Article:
A British man has told Sky News he fears his relatives are among the hundreds who are missing after a fishing boat overloaded with migrants sank off the coast of Greece.
Aftab Khan, from Wolverhampton, travelled to Greece following the tragedy in the early hours of Wednesday morning.
At least 78 people drowned and 104 were rescued after the fishing vessel capsized about 50 miles from the southern coastal town of Pylos.
Charity Alarm Phone, which received frantic calls from some of those on board, said up to 750 people may have been on the vessel at the time and a massive search operation for survivors is continuing.
Mr Khan told Sky News’ Middle East correspondent Alistair Bunkall that one of his male cousins had been found alive but he had been unable to find two others.
Speaking in the port city of Kalamata, where survivors have been brought by rescuers, he added: “We don’t know where the rest of them are at the moment.
“We’re just trying to find out.”
Greek officials said the boat got into difficulties when its engine stopped and it began veering from side to side. It then capsized and sank at around 2am on Wednesday.
Aerial pictures released by the Greek coastguard showed the 20m to 30m-long boat hours before it sank.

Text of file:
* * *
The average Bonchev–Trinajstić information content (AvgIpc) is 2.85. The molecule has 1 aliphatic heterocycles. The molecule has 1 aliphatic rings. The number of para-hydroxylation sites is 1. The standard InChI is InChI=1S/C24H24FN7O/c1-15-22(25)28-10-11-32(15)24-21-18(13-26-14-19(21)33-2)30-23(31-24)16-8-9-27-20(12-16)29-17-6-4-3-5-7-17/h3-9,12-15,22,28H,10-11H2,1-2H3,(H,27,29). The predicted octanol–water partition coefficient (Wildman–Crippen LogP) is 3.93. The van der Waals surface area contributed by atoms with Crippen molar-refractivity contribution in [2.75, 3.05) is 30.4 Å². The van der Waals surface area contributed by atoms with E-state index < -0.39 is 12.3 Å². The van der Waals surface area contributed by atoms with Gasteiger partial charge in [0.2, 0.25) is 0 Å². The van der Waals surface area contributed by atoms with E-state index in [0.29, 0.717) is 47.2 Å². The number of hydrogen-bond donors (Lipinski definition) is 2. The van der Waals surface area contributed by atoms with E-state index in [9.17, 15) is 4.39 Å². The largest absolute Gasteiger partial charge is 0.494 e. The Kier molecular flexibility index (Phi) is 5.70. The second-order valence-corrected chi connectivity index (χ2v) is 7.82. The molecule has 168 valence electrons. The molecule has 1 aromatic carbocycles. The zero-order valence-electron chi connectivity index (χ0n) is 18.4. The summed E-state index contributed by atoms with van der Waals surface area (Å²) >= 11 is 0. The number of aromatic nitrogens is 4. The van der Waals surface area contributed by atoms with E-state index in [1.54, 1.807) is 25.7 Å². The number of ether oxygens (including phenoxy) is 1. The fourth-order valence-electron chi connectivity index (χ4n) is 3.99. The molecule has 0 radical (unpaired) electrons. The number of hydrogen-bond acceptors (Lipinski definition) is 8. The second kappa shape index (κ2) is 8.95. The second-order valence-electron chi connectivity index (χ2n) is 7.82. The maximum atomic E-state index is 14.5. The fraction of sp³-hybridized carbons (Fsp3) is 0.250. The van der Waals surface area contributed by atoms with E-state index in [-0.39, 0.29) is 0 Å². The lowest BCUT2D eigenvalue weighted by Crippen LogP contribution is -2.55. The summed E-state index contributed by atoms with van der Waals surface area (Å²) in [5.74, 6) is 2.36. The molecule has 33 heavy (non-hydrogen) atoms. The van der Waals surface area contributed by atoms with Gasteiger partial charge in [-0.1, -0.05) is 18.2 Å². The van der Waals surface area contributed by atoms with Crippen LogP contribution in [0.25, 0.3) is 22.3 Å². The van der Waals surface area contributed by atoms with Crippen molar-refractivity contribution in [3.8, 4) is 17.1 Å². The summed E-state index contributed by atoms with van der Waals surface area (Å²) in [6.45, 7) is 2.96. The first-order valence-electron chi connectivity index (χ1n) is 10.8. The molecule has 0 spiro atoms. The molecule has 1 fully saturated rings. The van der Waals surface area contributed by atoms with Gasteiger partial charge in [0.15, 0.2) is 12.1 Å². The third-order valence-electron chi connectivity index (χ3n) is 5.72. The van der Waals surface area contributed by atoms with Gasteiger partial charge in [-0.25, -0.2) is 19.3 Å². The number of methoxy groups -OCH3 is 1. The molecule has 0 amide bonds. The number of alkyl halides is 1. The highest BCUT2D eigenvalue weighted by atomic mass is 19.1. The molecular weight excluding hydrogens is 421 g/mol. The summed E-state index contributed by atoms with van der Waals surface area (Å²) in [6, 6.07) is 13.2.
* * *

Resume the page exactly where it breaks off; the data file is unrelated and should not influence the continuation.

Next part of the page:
Dozens of people on the upper and lower decks were seen looking up, some with arms outstretched.
Witnesses said many more women and children were below in the hold.
Three days of national mourning have been declared by the Greek government.
Shortly before the boat sunk, Alarm Phone said it spoke to someone on board who said: “The captain left on a small boat. Please, any solution.”
They also pleaded for food and water, and said the vessel had stopped moving.
The charity also accused the Greek and other European authorities of failing to launch a rescue operation before the boat went down, despite being “well aware of this overcrowded and unseaworthy vessel”.
The Greek coastguard denied the claim and said those on board “refused our assistance because they wanted to go to Italy”.
Survivors were brought to the port city of Kalamata by the coastguard early on Thursday. Many are being treated for conditions including hypothermia and dehydration.
Greek authorities, who initially said 79 people had died before later revising the figure down to 78, said they could not confirm how many people were on board.
The UN’s International Organization for Migration said initial reports suggested there were up to 400 people on the vessel, while the deputy mayor of Kalamata told Sky News it was probably around 550.
The boat is thought to have set off from the Libyan port of Tobruk and was heading to Italy.
Greek authorities said most of the migrants were from Egypt, Syria and Pakistan.